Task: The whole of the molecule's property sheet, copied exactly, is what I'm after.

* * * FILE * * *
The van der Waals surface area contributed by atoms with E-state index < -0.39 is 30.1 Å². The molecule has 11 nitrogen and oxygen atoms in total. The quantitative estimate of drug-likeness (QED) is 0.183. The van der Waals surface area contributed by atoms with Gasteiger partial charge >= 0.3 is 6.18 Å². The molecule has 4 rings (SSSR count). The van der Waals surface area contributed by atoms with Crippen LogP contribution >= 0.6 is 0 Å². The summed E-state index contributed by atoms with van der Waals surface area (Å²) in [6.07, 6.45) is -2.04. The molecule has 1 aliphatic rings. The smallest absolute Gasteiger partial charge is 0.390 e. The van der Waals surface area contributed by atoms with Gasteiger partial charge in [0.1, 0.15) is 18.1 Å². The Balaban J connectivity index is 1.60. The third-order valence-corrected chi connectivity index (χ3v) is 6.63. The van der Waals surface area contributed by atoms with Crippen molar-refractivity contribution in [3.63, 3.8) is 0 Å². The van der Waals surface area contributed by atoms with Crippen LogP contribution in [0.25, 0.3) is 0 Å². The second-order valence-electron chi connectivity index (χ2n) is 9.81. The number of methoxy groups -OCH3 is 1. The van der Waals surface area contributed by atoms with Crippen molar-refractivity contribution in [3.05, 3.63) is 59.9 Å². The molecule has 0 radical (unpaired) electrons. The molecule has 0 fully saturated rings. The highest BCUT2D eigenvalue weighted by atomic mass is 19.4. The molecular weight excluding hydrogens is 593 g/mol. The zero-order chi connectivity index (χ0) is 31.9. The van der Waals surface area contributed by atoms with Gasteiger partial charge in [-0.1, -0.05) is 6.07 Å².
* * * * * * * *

The van der Waals surface area contributed by atoms with E-state index < -0.39 is 30.1 Å². The molecule has 11 nitrogen and oxygen atoms in total. The quantitative estimate of drug-likeness (QED) is 0.183. The van der Waals surface area contributed by atoms with Gasteiger partial charge >= 0.3 is 6.18 Å². The molecule has 4 rings (SSSR count). The van der Waals surface area contributed by atoms with Crippen LogP contribution >= 0.6 is 0 Å². The summed E-state index contributed by atoms with van der Waals surface area (Å²) in [6.07, 6.45) is -2.04. The molecule has 1 aliphatic rings. The smallest absolute Gasteiger partial charge is 0.390 e. The van der Waals surface area contributed by atoms with Gasteiger partial charge in [0.1, 0.15) is 18.1 Å². The Balaban J connectivity index is 1.60. The third-order valence-corrected chi connectivity index (χ3v) is 6.63. The van der Waals surface area contributed by atoms with Crippen molar-refractivity contribution in [3.63, 3.8) is 0 Å². The van der Waals surface area contributed by atoms with Crippen LogP contribution in [0.25, 0.3) is 0 Å². The second-order valence-electron chi connectivity index (χ2n) is 9.81. The number of methoxy groups -OCH3 is 1. The van der Waals surface area contributed by atoms with Crippen molar-refractivity contribution in [3.05, 3.63) is 59.9 Å². The molecule has 0 radical (unpaired) electrons. The molecule has 0 fully saturated rings. The highest BCUT2D eigenvalue weighted by atomic mass is 19.4. The molecular weight excluding hydrogens is 593 g/mol. The zero-order chi connectivity index (χ0) is 31.9. The van der Waals surface area contributed by atoms with Gasteiger partial charge in [-0.1, -0.05) is 6.07 Å².